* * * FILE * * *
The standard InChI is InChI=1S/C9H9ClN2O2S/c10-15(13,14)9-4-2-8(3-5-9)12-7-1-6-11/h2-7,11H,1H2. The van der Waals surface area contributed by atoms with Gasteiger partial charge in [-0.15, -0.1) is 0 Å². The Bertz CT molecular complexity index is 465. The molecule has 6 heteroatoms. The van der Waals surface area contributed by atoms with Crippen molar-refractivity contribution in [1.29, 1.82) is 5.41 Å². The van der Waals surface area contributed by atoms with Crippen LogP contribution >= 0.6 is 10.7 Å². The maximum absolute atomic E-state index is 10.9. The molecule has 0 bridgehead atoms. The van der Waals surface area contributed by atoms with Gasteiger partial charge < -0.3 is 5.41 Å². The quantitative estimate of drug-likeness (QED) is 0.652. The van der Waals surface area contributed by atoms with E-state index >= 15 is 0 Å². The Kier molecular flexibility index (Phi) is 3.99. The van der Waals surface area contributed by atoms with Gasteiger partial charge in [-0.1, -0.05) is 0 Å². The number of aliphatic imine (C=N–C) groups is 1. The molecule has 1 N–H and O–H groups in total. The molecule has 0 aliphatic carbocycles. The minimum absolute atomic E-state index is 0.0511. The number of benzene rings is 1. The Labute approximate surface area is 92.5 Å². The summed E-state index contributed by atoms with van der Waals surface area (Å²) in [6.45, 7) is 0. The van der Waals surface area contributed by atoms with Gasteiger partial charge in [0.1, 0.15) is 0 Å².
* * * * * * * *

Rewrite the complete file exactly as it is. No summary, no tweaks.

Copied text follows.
The standard InChI is InChI=1S/C9H9ClN2O2S/c10-15(13,14)9-4-2-8(3-5-9)12-7-1-6-11/h2-7,11H,1H2. The van der Waals surface area contributed by atoms with Gasteiger partial charge in [-0.15, -0.1) is 0 Å². The Bertz CT molecular complexity index is 465. The molecule has 6 heteroatoms. The van der Waals surface area contributed by atoms with Crippen molar-refractivity contribution in [1.29, 1.82) is 5.41 Å². The van der Waals surface area contributed by atoms with Crippen LogP contribution >= 0.6 is 10.7 Å². The maximum absolute atomic E-state index is 10.9. The molecule has 0 bridgehead atoms. The van der Waals surface area contributed by atoms with Gasteiger partial charge < -0.3 is 5.41 Å². The quantitative estimate of drug-likeness (QED) is 0.652. The van der Waals surface area contributed by atoms with E-state index >= 15 is 0 Å². The Kier molecular flexibility index (Phi) is 3.99. The van der Waals surface area contributed by atoms with Gasteiger partial charge in [-0.1, -0.05) is 0 Å². The number of aliphatic imine (C=N–C) groups is 1. The molecule has 1 N–H and O–H groups in total. The molecule has 0 aliphatic carbocycles. The minimum absolute atomic E-state index is 0.0511. The number of benzene rings is 1. The Labute approximate surface area is 92.5 Å². The summed E-state index contributed by atoms with van der Waals surface area (Å²) in [6.45, 7) is 0. The van der Waals surface area contributed by atoms with Gasteiger partial charge in [0.1, 0.15) is 0 Å².